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Friday Surgery

nadger
Rising Star
Posts: 4,498
Thanks: 46
Registered: 13-04-2007

Friday Surgery

We've all heard of Friday cars but now we seem to have Friday surgery
Worrying thought
http://www.bbc.co.uk/news/health-22687599
15 REPLIES
itsme
Grafter
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Registered: 07-04-2007

Re: Friday Surgery

It's so doctors can now take Fridays off and say it's to the benefit of patients.
Community Veteran
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Registered: 12-08-2007

Re: Friday Surgery

Of course it's nothing to do with doctors having Fridays off.  If you read the article that nadger posted his link to it is thought to be down to support staff not being as great at weekends following surgery.  The NHS is addressing this situation by looking at staffing levels.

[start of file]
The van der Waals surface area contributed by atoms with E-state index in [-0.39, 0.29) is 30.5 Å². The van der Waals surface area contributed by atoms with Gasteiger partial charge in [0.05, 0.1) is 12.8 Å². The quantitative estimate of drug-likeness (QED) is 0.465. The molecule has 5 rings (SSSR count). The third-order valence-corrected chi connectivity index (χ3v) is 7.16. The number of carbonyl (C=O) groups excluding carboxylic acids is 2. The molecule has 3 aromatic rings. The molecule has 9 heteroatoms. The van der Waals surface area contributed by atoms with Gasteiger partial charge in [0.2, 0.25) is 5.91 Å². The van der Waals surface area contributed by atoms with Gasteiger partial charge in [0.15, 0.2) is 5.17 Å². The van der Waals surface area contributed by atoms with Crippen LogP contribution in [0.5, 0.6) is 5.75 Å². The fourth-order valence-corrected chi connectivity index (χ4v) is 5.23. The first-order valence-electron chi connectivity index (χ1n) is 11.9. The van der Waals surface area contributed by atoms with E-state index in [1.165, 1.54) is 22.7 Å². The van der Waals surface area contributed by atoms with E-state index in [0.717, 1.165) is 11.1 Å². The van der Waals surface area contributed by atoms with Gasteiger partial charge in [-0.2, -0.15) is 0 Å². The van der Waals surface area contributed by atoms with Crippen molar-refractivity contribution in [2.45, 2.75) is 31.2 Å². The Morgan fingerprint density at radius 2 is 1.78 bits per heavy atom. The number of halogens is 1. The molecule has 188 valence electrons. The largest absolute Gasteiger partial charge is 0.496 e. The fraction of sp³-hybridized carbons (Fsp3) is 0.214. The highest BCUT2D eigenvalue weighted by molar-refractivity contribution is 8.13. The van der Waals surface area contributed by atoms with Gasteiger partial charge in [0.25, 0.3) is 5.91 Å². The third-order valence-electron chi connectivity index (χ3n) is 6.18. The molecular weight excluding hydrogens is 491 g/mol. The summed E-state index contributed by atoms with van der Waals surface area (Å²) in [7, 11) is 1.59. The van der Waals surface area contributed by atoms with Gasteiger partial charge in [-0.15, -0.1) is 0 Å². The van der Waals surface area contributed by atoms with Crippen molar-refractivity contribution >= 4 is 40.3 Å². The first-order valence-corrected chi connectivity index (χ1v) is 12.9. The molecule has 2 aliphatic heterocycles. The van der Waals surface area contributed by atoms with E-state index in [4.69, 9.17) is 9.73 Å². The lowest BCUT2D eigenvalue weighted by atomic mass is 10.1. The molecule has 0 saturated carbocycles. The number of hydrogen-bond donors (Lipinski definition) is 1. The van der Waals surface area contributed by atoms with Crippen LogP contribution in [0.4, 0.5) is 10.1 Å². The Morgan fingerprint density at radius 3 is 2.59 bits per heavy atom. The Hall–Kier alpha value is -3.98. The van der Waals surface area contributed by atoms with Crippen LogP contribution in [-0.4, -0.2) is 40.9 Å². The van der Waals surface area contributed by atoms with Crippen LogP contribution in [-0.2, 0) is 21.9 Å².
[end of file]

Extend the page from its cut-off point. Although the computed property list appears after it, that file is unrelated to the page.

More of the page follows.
itsme
Grafter
Posts: 5,924
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Registered: 07-04-2007

Re: Friday Surgery

Should have put a tongue in cheek smiley Tongue

Community Veteran
Posts: 18,544
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Registered: 12-08-2007

Re: Friday Surgery

OK now I understand.
When I had my first prostate op the surgeon asked if I wanted it done on a Friday night or a Saturday morning. I opted for the Saturday morning and made him laugh when I suggested he might do a better job after a good night's sleep.
shalom2010
Grafter
Posts: 972
Registered: 28-12-2012

Re: Friday Surgery

I've never heard of 'Friday cars' - what's that about?
When I was in hospital the weekends were like ghost towns. Just the round of doctors to say 'how are you' - whom I'd never seen before, or again Smiley